Consumer advocates are backing the general intention of a Federal Communications Commission proposal that would impose privacy requirements on Internet service providers, while arguing that the new rules should go further in protecting more users of a broadband connection and clarifying that opting-in is not a condition for online services, among other measures.
“Securing this personal data requires transparency, fairness, consumer choice, and data security,” states the Consumer Federation of California in its May 27 comments to the FCC.
“To further this goal, the FCC should establish regulations which restrict broadband Internet access service (BIAS) providers from sharing personal consumer data for purposes that are not required to provide the access service for which the consumer enters into a relationship with the BIAS provider,” argues the consumer advocacy group.
The group Consumer Watchdog urges the FCC to not follow a negotiated process with industry and other stakeholders in developing the new privacy rules, among other recommendations.
“The FCC has rulemaking authority and should exercise it appropriately,” says Consumer Watchdog in its written comments, adding: “There is no useful purpose to a 'multi-stakeholder' process.”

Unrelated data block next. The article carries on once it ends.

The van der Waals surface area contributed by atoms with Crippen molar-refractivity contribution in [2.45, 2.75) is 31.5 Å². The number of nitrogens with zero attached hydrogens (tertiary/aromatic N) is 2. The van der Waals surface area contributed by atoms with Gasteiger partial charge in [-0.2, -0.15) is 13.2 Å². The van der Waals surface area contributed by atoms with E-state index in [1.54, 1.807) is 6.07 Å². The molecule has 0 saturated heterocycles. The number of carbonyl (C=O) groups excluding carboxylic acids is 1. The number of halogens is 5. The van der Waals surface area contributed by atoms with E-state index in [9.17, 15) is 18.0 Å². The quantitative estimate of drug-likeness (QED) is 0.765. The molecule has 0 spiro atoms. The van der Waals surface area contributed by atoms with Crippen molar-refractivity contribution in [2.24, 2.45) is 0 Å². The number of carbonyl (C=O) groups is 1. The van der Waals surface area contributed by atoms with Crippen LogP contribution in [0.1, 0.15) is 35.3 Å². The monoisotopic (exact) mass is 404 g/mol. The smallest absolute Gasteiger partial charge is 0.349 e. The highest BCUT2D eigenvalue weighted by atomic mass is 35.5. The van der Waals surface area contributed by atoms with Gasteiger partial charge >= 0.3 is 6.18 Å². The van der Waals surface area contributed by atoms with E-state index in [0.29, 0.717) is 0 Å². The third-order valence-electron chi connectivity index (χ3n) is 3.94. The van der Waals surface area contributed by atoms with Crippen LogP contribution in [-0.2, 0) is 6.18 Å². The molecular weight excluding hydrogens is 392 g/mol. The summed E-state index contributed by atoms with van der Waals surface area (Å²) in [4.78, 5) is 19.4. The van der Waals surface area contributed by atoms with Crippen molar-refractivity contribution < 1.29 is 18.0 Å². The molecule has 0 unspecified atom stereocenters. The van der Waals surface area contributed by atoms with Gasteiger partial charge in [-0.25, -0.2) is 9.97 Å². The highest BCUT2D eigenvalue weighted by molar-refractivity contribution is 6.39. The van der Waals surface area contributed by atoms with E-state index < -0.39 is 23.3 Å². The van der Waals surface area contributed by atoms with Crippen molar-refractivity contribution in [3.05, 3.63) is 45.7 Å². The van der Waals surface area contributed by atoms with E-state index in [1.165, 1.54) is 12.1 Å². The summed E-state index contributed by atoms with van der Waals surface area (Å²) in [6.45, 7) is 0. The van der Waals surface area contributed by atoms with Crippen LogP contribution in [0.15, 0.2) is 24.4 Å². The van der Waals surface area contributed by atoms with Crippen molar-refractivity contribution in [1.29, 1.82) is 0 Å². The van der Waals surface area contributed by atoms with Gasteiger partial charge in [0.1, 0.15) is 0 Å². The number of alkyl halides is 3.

The group notes the Commerce Department adopted a multi-stakeholder process in developing privacy rules for mobile apps and other electronic systems, but those “proceedings were largely captured by industry and produced codes with little significant impact.”
The assertions by consumer advocates are in stark contrast with the arguments by industry groups that have attacked the legal basis for the FCC's propose rules.
“Whatever action the Commission takes in response to the record on [its proposal], the agency should bear in mind that it has only limited authority to address privacy and data security” under federal communications law, according to the Consumer Technology Association, which represents manufacturers.
According to industry, FCC “may only adopt and enforce regulations intended to ensure protection of customer proprietary network information, and may do so only with respect to telecommunications carriers in their provision of telecommunications services,” states the CTA in its comments. “The Commission’s authority to regulate privacy in the communications space is not unbounded,” the group warns.
The arguments – a snapshot of the thousands of comments submitted to the FCC on Friday – lay out what is likely to be a major legal battle between consumer groups and industry over the proposed privacy regulations.
FCC issued its notice of proposed rulemaking on April 1 with another set of reply comments due June 27. Some sources indicate the commission is likely to issue its final rules in September, setting the marker for a potential legal fight that would likely extend into the next administration.
The brewing fight has already captured the attention of lawmakers, and was the subject of a Senate hearing last month where Federal Trade Commission Chairwoman Edith Ramirez pledged to work with the FCC on developing and enforcing privacy and data-security requirements. – Rick Weber (firstname.lastname@example.org)